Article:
A supersonic airborne disaster. In order to survive a flight headed for the Moscow Olympics, passengers of the Concorde must endure aerial acrobatics to dodge missiles and survive a device that decompresses the plane.
This last film in the 'Airport 'series ends fast - with an SST (supersonic transport); Concorde. Joe Patroni (George Kennedy) Murray deal with nuclear missiles being fired at the'speed-bird' (the actual British Concorde's ATC name) as a passenger on-board is carrying documents which can bring down the titan of a large military contractor, and in order to prevent this, the CEO tries to arrange for the plane's mid-air destructoon, using the French air force as a patsy.who are under the impression they're bringing down a compromised plane.Written by
The film was originally intended to be released in New Zealand as a Christmas attraction in December 1979. When Air New Zealand Flight 901 crashed into the snow-covered slopes of Mt. Erebus, Antarctica, in 28 November 1979, the New Zealand release was pushed back to Easter 1980. See more »
It's very unlikely that the hot air balloon at the beginning intentionally flew to Dulles. Balloons are subject to wind currents, and cannot truly navigate to a particular destination. See more »
You're like a fine wine, you get better with age, and you're gonna make those Russians drunk.
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SPOILER: There are two versions of the scene where Kevin Harrison committs suicide. The first, which is the theatrical version, has Harrison, on his private plane, after seeing that Maggie is still alive after the Concorde crashes in the mountains, shooting himself. The alternate scene, which airs on the network television version, which airs a further nineteen minutes of footage discarded from the theatrical version, has him shooting himself in a crowd of reporters while being asked about the Concorde incident. See more »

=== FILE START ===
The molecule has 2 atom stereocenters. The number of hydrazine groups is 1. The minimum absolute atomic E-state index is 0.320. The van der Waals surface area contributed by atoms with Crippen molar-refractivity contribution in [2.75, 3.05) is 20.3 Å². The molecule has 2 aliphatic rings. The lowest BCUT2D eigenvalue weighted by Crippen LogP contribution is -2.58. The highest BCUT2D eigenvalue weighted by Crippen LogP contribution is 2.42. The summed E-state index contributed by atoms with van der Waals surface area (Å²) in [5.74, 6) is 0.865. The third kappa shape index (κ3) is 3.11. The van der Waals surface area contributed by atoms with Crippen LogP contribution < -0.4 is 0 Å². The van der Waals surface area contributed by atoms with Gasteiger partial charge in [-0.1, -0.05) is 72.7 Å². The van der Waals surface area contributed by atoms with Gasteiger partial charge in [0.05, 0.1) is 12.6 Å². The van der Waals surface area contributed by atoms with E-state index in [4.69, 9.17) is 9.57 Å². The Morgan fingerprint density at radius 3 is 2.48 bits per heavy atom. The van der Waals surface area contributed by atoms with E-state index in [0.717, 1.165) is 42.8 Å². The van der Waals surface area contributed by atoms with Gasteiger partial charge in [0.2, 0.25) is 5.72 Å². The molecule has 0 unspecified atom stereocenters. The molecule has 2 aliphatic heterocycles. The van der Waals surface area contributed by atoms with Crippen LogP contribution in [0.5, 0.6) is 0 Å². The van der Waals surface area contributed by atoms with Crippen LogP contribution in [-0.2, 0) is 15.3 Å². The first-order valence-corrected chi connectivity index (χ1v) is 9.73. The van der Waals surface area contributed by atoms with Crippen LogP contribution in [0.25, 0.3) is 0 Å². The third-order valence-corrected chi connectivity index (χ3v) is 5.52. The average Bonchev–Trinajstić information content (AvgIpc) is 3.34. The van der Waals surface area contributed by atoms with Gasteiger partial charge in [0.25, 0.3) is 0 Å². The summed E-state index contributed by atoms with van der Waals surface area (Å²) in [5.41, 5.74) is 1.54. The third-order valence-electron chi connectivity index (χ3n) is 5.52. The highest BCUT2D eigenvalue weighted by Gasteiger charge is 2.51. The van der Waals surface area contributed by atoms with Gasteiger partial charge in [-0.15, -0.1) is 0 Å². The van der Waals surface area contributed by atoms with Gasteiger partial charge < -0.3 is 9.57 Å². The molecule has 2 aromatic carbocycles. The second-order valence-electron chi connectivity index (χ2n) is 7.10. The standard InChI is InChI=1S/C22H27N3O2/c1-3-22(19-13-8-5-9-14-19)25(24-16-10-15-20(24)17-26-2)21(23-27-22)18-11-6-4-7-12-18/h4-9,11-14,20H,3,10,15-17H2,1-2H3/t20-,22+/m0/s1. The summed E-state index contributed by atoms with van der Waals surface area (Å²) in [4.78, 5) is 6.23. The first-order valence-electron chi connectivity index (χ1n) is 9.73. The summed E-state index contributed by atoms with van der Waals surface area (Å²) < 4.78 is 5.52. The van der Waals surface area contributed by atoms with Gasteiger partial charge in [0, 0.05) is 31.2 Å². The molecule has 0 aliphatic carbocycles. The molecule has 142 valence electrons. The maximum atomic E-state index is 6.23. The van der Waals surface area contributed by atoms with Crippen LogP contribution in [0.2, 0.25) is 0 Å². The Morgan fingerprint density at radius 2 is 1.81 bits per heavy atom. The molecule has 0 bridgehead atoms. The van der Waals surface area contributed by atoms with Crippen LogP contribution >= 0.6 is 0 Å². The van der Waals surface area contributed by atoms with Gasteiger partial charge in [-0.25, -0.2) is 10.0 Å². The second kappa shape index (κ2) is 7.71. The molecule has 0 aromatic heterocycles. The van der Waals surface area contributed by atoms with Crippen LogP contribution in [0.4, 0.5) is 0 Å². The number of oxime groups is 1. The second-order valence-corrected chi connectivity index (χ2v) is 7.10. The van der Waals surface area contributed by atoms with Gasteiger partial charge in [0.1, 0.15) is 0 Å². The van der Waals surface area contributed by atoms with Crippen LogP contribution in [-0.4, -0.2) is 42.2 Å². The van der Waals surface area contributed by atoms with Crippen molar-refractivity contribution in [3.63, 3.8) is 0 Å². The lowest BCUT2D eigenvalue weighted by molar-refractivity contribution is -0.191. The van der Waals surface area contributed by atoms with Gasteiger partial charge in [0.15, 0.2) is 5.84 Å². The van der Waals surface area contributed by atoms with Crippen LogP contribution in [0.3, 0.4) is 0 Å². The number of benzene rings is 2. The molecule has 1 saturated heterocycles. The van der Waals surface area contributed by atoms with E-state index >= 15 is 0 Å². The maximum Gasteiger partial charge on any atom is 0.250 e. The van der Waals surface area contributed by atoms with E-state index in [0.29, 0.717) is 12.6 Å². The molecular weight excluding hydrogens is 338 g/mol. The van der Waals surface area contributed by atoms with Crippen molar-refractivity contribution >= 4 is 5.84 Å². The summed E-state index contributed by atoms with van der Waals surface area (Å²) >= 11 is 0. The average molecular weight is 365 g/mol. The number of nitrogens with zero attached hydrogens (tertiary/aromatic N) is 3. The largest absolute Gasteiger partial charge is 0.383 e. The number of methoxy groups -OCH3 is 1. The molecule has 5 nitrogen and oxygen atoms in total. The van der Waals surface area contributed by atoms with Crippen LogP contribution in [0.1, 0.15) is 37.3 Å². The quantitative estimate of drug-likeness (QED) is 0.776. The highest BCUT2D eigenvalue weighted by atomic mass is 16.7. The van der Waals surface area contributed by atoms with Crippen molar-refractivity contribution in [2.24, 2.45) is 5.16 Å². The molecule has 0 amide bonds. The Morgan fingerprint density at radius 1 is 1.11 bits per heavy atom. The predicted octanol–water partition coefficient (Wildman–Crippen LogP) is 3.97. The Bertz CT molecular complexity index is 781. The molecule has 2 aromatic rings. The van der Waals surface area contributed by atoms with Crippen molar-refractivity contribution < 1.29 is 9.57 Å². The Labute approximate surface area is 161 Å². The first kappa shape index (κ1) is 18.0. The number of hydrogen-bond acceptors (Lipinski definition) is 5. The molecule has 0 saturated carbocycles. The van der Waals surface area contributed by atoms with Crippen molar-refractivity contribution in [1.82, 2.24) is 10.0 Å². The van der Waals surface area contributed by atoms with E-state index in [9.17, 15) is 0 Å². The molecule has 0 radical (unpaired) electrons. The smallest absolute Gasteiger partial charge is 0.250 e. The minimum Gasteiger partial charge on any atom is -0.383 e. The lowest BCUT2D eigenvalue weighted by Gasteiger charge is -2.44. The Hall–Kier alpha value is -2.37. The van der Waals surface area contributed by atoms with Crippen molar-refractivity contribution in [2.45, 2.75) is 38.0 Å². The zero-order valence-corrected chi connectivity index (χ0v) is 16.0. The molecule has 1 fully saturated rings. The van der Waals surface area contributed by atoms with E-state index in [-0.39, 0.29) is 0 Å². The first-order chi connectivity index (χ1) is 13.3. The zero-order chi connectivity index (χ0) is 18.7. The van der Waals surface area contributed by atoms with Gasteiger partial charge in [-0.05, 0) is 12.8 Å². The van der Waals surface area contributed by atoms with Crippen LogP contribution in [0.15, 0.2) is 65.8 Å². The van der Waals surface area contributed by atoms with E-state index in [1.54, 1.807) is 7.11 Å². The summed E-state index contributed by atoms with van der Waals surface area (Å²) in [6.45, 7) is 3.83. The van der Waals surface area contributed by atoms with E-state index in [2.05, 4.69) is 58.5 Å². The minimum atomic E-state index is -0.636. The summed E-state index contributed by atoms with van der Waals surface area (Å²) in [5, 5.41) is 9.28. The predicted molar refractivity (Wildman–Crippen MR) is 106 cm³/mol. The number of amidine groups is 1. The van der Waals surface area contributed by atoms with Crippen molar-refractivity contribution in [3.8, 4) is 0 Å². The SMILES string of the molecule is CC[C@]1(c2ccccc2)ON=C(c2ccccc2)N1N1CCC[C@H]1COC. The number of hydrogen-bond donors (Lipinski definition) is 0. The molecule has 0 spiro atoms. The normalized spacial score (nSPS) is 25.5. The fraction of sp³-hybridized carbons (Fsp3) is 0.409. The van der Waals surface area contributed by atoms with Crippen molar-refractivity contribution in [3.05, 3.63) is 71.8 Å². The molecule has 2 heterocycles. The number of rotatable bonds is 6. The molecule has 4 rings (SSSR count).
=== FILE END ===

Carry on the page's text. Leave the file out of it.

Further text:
Thrill as the Concorde performs ridiculous aerobatic stunts.....
Some slack might be cut this movie due to the fact that it was made in 1979. That much said, it really is pretty dire.
Never mind the laughable back-projection or the awful, awful camera-tracking of supposed "in-flight" objects, it's the stunts that the Concorde pulls off that will have you blinking in disbelief at the absurdity. Barrel-rolls, loop-the-loops and violent "evasive" maneuvers left me wondering why the Air-Forces of the world didn't just fly Concordes as their main fighters.
So, here are the important lessons I learned from this celluloid cheese-fest:
1. The Concorde is at least as agile as a Phantom 4 jet-fighter.
2. You can fire a flare gun at Mach 2 simply by opening the cockpit window and sticking your arm out.
3. If the flare gun fails to discharge, do not drop it, as it may then go off.
4. The Concorde can dodge up to two Sidewinder missiles fired at it at once.
5. A flare will distract a heat-seeking missile every time.
6. Switching off your jet-engines is a sure-fire way of throwing heat-seeking missiles off track if 5 (above) fails.
7. When performing a crash-landing in the Concorde, it is apparently impossible to jettison your fuel beforehand.
8. Concorde pilots are all combat-trained veterans.
As you might imagine, this film is not very realistic. The effects are primitive by today's standards and that, coupled with the nonsense acrobatics the Concorde performs, makes this a movie deserving of little but scorn.
Not recommended. Not recommended at all!
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